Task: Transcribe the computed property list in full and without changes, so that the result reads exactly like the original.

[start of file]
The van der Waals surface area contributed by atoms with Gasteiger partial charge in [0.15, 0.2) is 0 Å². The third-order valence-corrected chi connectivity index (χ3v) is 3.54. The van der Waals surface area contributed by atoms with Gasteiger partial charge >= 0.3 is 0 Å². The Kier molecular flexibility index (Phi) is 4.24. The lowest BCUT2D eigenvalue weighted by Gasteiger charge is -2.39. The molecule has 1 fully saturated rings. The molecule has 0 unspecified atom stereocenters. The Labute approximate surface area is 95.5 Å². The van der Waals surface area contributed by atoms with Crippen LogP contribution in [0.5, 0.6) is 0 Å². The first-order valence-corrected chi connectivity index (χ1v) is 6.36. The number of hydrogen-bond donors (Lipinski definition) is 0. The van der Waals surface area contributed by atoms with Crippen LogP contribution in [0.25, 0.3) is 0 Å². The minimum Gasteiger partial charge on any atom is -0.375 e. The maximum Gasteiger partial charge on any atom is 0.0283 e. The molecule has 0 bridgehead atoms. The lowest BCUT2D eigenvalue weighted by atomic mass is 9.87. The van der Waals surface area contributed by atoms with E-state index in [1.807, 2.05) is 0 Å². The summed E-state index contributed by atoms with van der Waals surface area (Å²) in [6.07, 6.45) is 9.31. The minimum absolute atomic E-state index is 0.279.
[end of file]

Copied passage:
The van der Waals surface area contributed by atoms with Gasteiger partial charge in [0.15, 0.2) is 0 Å². The third-order valence-corrected chi connectivity index (χ3v) is 3.54. The van der Waals surface area contributed by atoms with Gasteiger partial charge >= 0.3 is 0 Å². The Kier molecular flexibility index (Phi) is 4.24. The lowest BCUT2D eigenvalue weighted by Gasteiger charge is -2.39. The molecule has 1 fully saturated rings. The molecule has 0 unspecified atom stereocenters. The Labute approximate surface area is 95.5 Å². The van der Waals surface area contributed by atoms with Crippen LogP contribution in [0.5, 0.6) is 0 Å². The first-order valence-corrected chi connectivity index (χ1v) is 6.36. The number of hydrogen-bond donors (Lipinski definition) is 0. The van der Waals surface area contributed by atoms with Crippen LogP contribution in [0.25, 0.3) is 0 Å². The minimum Gasteiger partial charge on any atom is -0.375 e. The maximum Gasteiger partial charge on any atom is 0.0283 e. The molecule has 0 bridgehead atoms. The lowest BCUT2D eigenvalue weighted by atomic mass is 9.87. The van der Waals surface area contributed by atoms with E-state index in [1.807, 2.05) is 0 Å². The summed E-state index contributed by atoms with van der Waals surface area (Å²) in [6.07, 6.45) is 9.31. The minimum absolute atomic E-state index is 0.279.